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Amnesty Urgent Actions
Startseite Urgent Actions 2014 05 Indigenous land claim a step closer to reality
UA 126/14
Paraguay
Abgeschlossen am 21. Mai 2014

Indigenous land claim a step closer to reality

AI-Index: AMR 45/007/2014

On 21 May the plenary of the Paraguayan Lower Chamber (Cámara de Diputados) will vote on a bill to return 14,404 hectares of traditional land to the Sawhoyamaxa Indigenous community. The community has been fighting for their land which is vital for their survival for over 20 years.

The bill will allow the State to expropriate the land and to return it to the Sawhoyamaxa Indigenous community by paying the landowner compensation. On 24 April the community celebrated a favourable voting in the Senate, a major step forward towards the restitution of their land and the compliance with the 2006 judgement of the Inter-American Court of Human Rights. The positive outcome achieved by the community in the Senate could be replicated if they secure the final approval of the bill in the Lower Chamber on 21 May. If passed, the bill must then be enacted (promulgada) by the President of Paraguay. On the same day of the voting the Inter-American Court will hold a hearing to review Paraguay’s compliance of its 2006 judgment. A positive result in the Congress will send a strong message to the Court about the willingness of the State to comply with the international order.

Additional Information

The Sawhoyamaxa Indigenous community have lived in harsh conditions on a narrow strip of land by the side of a busy road for over 20 years. In March 2013, after negotiations between the State and the private owner failed, the community decided to return to a portion of the land and continued their battle from there. The Sawoyamaxa is formed of 146 families and will not be able to have full rights over their land until this is formally returned to them, as required by the international judgement.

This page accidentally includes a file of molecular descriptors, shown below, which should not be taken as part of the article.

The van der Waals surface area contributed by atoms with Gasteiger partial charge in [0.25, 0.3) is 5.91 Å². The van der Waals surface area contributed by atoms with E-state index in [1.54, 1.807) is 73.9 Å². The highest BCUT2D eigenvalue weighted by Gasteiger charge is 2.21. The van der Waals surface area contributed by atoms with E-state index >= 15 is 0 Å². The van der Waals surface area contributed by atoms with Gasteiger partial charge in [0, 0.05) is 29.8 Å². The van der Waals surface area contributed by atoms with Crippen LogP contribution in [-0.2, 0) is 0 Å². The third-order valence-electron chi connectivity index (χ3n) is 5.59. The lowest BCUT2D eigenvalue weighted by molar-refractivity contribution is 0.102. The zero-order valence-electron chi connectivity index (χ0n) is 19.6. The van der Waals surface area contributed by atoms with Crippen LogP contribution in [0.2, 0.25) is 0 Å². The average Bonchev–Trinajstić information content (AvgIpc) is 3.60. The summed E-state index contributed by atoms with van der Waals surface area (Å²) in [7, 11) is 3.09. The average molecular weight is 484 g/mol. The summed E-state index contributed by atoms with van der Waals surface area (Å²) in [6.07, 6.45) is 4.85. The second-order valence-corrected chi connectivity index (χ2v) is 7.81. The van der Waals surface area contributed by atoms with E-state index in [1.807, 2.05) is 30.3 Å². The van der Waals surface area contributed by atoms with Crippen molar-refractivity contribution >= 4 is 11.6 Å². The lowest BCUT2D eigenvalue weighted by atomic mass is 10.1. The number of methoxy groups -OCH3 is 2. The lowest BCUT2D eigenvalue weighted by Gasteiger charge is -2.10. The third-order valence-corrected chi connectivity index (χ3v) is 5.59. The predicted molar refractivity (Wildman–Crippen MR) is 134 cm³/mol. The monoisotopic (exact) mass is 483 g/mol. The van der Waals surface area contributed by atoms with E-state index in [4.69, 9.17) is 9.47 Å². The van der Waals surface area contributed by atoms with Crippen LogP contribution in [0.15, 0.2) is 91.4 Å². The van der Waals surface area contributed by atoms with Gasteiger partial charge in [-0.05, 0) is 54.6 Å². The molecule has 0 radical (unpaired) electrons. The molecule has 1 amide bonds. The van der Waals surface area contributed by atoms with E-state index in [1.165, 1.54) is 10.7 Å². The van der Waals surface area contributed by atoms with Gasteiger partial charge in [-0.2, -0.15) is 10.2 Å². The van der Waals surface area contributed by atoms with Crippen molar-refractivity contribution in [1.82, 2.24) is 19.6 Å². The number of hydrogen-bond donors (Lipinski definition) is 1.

In 2006, the Inter-American Court of Human Rights ordered Paraguay to return the ancestral land to the Enxet Indigenous community Sawhoyamaxa. In its judgments, the Court found that the rights to judicial protection, the right to property and right to life of members of the three communities had been violated. The Paraguayan state failed in May 2009 to meet a three-year deadline to return the traditional land to the community.
The Inter-American Court of Human Rights has ruled on three occasions that Paraguay has violated the rights of Indigenous Peoples with regards to their ancestral land. Paraguay is the only country in the Americas region against which the Court has issued three judgments of this kind.
Paraguay has ratified International Labour Organization (ILO) Convention 169 on Indigenous and Tribal Peoples and endorsed the UN Declaration on the Rights of Indigenous Peoples, which require recognition of Indigenous Peoples’ rights to ancestral lands. In addition, the 1992 Constitution establishes Indigenous Peoples’ right to hold communal property, and the state’s responsibility to provide such lands free of charge.
For more information, please see further information on UA 95/14, http://www.amnesty.org/en/library/info/AMR45/004/2014/en.

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